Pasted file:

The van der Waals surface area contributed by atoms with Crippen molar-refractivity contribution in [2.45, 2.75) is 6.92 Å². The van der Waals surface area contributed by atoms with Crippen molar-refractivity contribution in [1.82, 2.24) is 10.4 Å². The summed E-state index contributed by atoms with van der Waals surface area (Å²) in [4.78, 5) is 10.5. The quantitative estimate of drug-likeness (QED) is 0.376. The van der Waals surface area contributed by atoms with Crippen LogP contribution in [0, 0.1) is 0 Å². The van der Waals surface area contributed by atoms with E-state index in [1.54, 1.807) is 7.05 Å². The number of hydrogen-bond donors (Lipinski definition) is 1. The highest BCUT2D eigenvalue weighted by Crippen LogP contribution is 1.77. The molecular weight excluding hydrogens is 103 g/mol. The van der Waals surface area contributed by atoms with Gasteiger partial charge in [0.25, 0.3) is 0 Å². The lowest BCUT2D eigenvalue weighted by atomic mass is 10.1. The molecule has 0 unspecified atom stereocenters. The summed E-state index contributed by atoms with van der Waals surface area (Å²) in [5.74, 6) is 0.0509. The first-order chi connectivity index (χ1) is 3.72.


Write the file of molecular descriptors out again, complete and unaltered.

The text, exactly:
The van der Waals surface area contributed by atoms with Crippen molar-refractivity contribution in [2.45, 2.75) is 6.92 Å². The van der Waals surface area contributed by atoms with Crippen molar-refractivity contribution in [1.82, 2.24) is 10.4 Å². The summed E-state index contributed by atoms with van der Waals surface area (Å²) in [4.78, 5) is 10.5. The quantitative estimate of drug-likeness (QED) is 0.376. The van der Waals surface area contributed by atoms with Crippen LogP contribution in [0, 0.1) is 0 Å². The van der Waals surface area contributed by atoms with E-state index in [1.54, 1.807) is 7.05 Å². The number of hydrogen-bond donors (Lipinski definition) is 1. The highest BCUT2D eigenvalue weighted by Crippen LogP contribution is 1.77. The molecular weight excluding hydrogens is 103 g/mol. The van der Waals surface area contributed by atoms with Gasteiger partial charge in [0.25, 0.3) is 0 Å². The lowest BCUT2D eigenvalue weighted by atomic mass is 10.1. The molecule has 0 unspecified atom stereocenters. The summed E-state index contributed by atoms with van der Waals surface area (Å²) in [5.74, 6) is 0.0509. The first-order chi connectivity index (χ1) is 3.72.